I also exchanged tweets with a gentlemen only to learn he was in the cast of the Ghost Hunters show. I talked to a handful of people from the film industry, in fact.
(In case you wondered, Amish Vampires in Space was considered too far out for the SyFy channel. Ah well.)
So yeah, it was a crazy, crazy time. Loved it.
Q: They say no publicity is bad publicity. Have you found that to be true with AViS?
For me, I think that’s true. It probably depends on how you approach it, though—on your attitude going in.
With Amish Vampires in Space my conscience was clear. I knew what I wrote, and why I wrote it. So most of the mockery and near-slander just rolled off my back. I embraced it, in fact. Every situation, even the confrontations, became an opportunity to dialog with people, and hopefully, leave as friends. It was a great little faith exercise.
Q: AZfS picks up a few years after AViS and many of the characters are still the same. Who was your favorite character to write?
Two of my favorite characters were new ones. I don’t want to spoil too much, but one of them is a friend of doctor Darly’s. He’s a bit of a wit.
Another favorite was Jeb and Sarah’s son, Isaac. It was neat to put my mind into “boy mode” again. To try to experience the world as a child again. Science fiction should have a good dose of marvel and wonder. What better way to present that than through the eyes of a child?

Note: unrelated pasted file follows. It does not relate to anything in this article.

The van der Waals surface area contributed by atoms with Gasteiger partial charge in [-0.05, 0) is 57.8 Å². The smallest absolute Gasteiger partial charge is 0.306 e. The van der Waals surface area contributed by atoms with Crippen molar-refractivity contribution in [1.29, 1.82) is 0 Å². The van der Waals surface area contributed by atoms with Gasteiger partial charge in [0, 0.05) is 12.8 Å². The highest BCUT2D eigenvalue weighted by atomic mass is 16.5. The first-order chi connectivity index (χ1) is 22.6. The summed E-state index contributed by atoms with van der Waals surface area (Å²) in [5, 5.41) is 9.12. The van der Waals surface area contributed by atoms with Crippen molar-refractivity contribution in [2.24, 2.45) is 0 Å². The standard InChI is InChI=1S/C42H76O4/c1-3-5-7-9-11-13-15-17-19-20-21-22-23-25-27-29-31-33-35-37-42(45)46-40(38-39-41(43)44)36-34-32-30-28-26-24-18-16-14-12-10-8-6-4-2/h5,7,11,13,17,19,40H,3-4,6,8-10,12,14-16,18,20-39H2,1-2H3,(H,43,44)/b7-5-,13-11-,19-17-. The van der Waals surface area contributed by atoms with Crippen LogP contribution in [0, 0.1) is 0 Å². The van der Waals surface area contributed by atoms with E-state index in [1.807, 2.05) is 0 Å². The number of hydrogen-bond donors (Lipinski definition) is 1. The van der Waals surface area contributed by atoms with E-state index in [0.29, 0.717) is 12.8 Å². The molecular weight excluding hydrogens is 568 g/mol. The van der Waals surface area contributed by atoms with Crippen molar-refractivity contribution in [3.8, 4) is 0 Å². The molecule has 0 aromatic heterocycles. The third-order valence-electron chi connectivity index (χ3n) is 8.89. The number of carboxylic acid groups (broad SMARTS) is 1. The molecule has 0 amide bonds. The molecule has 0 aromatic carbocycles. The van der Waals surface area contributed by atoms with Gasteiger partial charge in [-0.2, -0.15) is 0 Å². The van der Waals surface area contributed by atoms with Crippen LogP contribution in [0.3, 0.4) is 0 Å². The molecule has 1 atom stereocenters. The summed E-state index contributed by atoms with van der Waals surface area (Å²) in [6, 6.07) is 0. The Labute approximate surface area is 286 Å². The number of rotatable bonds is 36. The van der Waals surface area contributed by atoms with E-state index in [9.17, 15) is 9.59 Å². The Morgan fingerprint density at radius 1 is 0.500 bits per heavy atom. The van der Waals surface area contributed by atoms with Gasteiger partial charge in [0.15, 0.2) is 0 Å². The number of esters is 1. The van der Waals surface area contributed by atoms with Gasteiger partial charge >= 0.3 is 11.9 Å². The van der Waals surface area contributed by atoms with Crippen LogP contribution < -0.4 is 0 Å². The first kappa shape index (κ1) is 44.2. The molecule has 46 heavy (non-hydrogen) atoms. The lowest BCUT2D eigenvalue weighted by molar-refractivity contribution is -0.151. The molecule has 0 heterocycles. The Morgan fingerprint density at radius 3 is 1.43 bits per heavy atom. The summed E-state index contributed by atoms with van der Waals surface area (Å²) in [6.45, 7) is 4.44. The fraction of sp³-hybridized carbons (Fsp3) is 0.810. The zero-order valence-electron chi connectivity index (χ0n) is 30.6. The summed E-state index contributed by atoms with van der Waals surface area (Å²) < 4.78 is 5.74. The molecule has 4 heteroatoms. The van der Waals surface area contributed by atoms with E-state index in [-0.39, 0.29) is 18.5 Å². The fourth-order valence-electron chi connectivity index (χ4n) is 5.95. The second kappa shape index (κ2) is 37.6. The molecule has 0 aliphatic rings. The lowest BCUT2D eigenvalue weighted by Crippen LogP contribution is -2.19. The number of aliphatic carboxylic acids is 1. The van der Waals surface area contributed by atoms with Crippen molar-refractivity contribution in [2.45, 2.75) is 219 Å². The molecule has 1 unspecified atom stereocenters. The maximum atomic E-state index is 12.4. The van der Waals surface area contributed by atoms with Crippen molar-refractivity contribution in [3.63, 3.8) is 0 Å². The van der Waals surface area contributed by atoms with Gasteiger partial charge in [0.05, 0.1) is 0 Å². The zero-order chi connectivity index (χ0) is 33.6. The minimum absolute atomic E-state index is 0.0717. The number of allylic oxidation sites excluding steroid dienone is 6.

(Darly’s friend ended up as my favorite character as well, although I have always had a soft spot for Jeb.)
Q: Both your books do a great job of portraying the Amish and their love for a simple life, and you use them to sprinkle theology throughout your books. People who haven’t read your books might think you have no regard for the Amish or Christianity in general. Have you had any throwback from the Amish loving community over your books?
There was some of that initially, yes. People saw the cover and the title and assumed I was bashing the Amish. I even had one author tell me I couldn’t write about the Amish because I hadn’t been Amish. <sigh>
My goal all along was to be as realistic as possible. To keep everything plausible. That required portraying the Amish as faithfully as I could. Most of the criticism went away after people started reading the book.
Q: So, what’s in store for the next book – werewolves? 😉
Not sure yet. I’ve been working on Amish-something for nearly three years now and mentally I need a little break. I might circle back to some of my earlier characters and their worlds. See what excites me.
There will need to be another Amish book at some point, though. Werewolves seem to be the most commonly requested antagonists, so I would be foolish not to consider them. I need to find a way to make the concept interesting scientifically—to not travel paths I’ve already travelled.
We’ll see. Hopefully, the answer will come right when I need it. 🙂
Kerry’s doing something different with this book. In addition to the print, and eBook versions, he is also doing a serial version (3 parts). It’s cheaper to buy the entire eBook, but Part 1 is discounted for those who might want to try before they commit. If, like me, you enjoyed AViS, why not show Kerry some love and puchase a copy of AZfS today?
LET US HEAR FROM YOU: Where are you on the Zombie fan scale from 1 (burn them all) to 10 (eat my brains)?